This is roughly 80% of the job and will keep your canine relatively warm in winter.

You can also provide your Fido with warm bedding for the extra warmth and those nasty additional cold days in December, January, and February. 

Having something to lie down on that's not the cold ground of the dog house will provide that additional level of insulation that finishes up the DIY winter dog house construction at 100%.

Once again, you have two options here.

You either buy something for your dog (which can be either a warm bed or something electrical with an additional source of heat) or make your own bedding for the dog house. 

If you buy bedding, you can pick anything from decent dog beds to heated dog mats that start at approximately $40.

If you want to create your own dog house bedding for cheap, many owners will suggest going with straw as your base material. 

This is a popular choice; you can buy stray hay in most local farm supply stores. 

Remember to keep this from coming in contact with your heater so it doesn't catch on fire. 

But during my research, I found a few possible cons to using hay straw for dog bedding in the house.

  • First, this article suggests choosing long-stem grass hay, which is different from the regular stray hay that most pet parents go for. Besides being plant-based, the two hays have almost nothing in common and are two other things. Long-stem grass hay will be better for the dog because it's allegedly healthier and maintains its structure and warmth better.
  • Second, another article from PetEducation advises against using either one of those options due to the possibility of infesting your DIY cold weather dog house with sarcoptic mange, fleas, and ticks. It's difficult to say how much truth there is to that, but you can never be too well-informed. Instead, the article suggests using wood shavings as your dog's house bedding. They will probably be more expensive and harder to clean, but it's a safer option overall.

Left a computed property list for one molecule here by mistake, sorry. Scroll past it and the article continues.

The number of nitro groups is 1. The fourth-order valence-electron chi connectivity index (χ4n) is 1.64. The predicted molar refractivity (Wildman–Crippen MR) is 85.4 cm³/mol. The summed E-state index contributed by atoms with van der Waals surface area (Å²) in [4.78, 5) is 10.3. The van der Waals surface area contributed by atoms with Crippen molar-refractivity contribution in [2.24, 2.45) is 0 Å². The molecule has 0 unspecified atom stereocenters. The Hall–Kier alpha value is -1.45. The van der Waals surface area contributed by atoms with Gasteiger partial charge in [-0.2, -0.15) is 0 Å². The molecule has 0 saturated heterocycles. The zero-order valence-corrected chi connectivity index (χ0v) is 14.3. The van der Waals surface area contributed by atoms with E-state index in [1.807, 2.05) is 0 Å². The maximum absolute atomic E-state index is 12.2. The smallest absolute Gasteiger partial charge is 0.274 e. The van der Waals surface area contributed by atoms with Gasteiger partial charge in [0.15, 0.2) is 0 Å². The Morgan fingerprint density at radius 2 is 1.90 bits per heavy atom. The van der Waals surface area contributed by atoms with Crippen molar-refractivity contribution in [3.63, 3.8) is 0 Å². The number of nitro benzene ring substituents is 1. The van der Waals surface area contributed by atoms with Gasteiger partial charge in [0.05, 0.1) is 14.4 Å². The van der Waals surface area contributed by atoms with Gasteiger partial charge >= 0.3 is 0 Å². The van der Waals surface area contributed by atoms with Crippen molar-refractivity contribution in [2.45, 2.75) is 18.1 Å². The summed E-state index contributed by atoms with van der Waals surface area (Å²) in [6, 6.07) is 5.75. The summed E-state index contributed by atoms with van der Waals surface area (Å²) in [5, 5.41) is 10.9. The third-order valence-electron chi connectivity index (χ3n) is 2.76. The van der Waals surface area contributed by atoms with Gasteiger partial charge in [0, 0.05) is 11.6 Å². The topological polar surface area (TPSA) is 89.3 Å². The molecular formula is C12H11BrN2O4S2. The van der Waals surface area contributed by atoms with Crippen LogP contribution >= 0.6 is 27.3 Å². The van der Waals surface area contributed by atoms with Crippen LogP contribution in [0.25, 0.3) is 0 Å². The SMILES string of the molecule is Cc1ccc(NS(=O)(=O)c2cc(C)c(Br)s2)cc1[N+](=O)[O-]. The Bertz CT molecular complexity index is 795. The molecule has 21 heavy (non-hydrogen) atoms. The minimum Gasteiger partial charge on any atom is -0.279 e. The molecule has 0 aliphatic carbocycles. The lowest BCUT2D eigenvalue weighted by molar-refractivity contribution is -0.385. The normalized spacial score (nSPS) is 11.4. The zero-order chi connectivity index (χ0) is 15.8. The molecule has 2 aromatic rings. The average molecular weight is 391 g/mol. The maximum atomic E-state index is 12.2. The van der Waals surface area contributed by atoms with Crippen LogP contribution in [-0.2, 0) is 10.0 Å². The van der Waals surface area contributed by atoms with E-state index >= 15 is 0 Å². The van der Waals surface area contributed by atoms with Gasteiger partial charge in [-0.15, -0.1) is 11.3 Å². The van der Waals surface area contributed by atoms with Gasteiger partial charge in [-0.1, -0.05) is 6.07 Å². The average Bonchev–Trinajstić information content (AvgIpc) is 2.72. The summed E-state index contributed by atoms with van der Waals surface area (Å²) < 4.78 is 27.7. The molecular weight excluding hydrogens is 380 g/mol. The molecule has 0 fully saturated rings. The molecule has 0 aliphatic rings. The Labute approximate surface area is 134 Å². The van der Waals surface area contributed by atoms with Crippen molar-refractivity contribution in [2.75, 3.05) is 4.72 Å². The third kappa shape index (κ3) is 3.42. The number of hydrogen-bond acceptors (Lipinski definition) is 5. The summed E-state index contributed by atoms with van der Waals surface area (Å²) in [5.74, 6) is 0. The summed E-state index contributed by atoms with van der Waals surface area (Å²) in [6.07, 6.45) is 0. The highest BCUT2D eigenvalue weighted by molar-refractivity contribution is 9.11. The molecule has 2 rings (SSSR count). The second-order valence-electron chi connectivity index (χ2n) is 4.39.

Feeling super adventurous and confident in your DIY skills? 

Then try building a DIY cold weather dog house from scratch. 

Below, I'll provide some excellent online guides by experienced DIYers that will set you on the right path to getting your first winter dog house right.

dog sleeping in bed in dog house

Building a winter dog house from scratch

If mods aren't what you're into and you want to start from the ground up, the web is awash with free plans, designs, and instructions on creating a DIY cold-weather dog house from scratch. 

I selected a few that specifically address the need for winter-ready features.

  • Ron Hazelton's​ custom insulated dog house seems to be the most popular How-To article regarding DIY help. The plans can be downloaded for free. Not only can you view a video along with the written instructions, but there are separate videos for each step in the process. His measurements work off of the size of your own dog for a truly custom fit.
  • On the Insulated Siding YouTube channel, you can find this​ DIY video. Its main features​ are insulated siding (of course), a hinged roof with tiles, and it is built using precut wood panels. This is an excellent video for people with handyman experience, as it gives a quick summary of the process rather than detailed steps.
  • Examiner has a detailed article here​​. It includes step­-by-­step directions for installing Styrofoam sheeting for insulation and making a heat source from a paint can. There are also videos and instructions for making a complete dog house from start to finish.

Following either of the above DIY guides is best to build your first DIY cold-weather dog house. 

Avoid experimenting with your first construction, as you want to avoid putting your pet in danger after you're done with the project. 

This is why I chose not to instruct you guys in this article on how to build your own winter dog house but instead link to some credible sources.

Finally, I recommend watching the below video for more tips, advice, and proper guidance on building the dog house for the winter months. 

Excellent information overall for anybody looking to get some inspiration and ideas.

Good luck with whichever method you choose!

Taking the time to gather your materials beforehand and do a bit of research will set you up for success.

Before long, your dog will have a cozy hideout to be proud of.


Disclosure: We may earn affiliate commissions at no cost to you from the links on this page. This did not affect our assessment of products. Read more here and find full disclosure here.

Previous article17 Tax Deductions for Pet Owners
Next articleHow to Help Your Senior Dog Lose Weight